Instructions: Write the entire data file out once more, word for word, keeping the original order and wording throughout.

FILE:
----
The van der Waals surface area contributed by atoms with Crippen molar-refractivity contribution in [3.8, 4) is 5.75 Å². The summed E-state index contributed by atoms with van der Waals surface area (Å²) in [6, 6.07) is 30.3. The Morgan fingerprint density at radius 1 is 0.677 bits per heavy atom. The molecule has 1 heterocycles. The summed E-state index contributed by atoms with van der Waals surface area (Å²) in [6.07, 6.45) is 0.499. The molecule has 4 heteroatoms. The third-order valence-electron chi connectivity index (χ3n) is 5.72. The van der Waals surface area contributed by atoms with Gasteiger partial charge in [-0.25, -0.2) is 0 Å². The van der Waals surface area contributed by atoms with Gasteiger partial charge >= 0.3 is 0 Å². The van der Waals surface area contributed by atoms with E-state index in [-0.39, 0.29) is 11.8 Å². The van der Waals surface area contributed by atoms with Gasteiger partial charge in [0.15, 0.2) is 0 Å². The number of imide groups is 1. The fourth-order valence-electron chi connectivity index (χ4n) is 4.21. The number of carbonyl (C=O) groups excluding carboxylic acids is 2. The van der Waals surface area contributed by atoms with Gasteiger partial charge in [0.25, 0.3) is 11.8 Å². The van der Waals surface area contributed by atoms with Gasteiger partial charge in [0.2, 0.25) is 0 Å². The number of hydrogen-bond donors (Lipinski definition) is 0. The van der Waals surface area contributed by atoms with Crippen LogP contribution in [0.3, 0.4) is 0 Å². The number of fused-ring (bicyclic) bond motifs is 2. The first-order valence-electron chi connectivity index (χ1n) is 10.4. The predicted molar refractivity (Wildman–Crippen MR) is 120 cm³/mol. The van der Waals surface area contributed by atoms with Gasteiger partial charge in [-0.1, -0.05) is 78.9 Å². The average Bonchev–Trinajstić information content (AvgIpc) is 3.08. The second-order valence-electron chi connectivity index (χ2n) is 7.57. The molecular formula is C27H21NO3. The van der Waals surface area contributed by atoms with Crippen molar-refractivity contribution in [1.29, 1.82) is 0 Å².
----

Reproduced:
The van der Waals surface area contributed by atoms with Crippen molar-refractivity contribution in [3.8, 4) is 5.75 Å². The summed E-state index contributed by atoms with van der Waals surface area (Å²) in [6, 6.07) is 30.3. The Morgan fingerprint density at radius 1 is 0.677 bits per heavy atom. The molecule has 1 heterocycles. The summed E-state index contributed by atoms with van der Waals surface area (Å²) in [6.07, 6.45) is 0.499. The molecule has 4 heteroatoms. The third-order valence-electron chi connectivity index (χ3n) is 5.72. The van der Waals surface area contributed by atoms with Gasteiger partial charge in [-0.25, -0.2) is 0 Å². The van der Waals surface area contributed by atoms with Gasteiger partial charge >= 0.3 is 0 Å². The van der Waals surface area contributed by atoms with E-state index in [-0.39, 0.29) is 11.8 Å². The van der Waals surface area contributed by atoms with Gasteiger partial charge in [0.15, 0.2) is 0 Å². The number of imide groups is 1. The fourth-order valence-electron chi connectivity index (χ4n) is 4.21. The number of carbonyl (C=O) groups excluding carboxylic acids is 2. The van der Waals surface area contributed by atoms with Gasteiger partial charge in [0.25, 0.3) is 11.8 Å². The van der Waals surface area contributed by atoms with Gasteiger partial charge in [0.2, 0.25) is 0 Å². The number of hydrogen-bond donors (Lipinski definition) is 0. The van der Waals surface area contributed by atoms with Crippen LogP contribution in [0.3, 0.4) is 0 Å². The number of fused-ring (bicyclic) bond motifs is 2. The first-order valence-electron chi connectivity index (χ1n) is 10.4. The predicted molar refractivity (Wildman–Crippen MR) is 120 cm³/mol. The van der Waals surface area contributed by atoms with Gasteiger partial charge in [-0.1, -0.05) is 78.9 Å². The average Bonchev–Trinajstić information content (AvgIpc) is 3.08. The second-order valence-electron chi connectivity index (χ2n) is 7.57. The molecular formula is C27H21NO3. The van der Waals surface area contributed by atoms with Crippen molar-refractivity contribution in [1.29, 1.82) is 0 Å².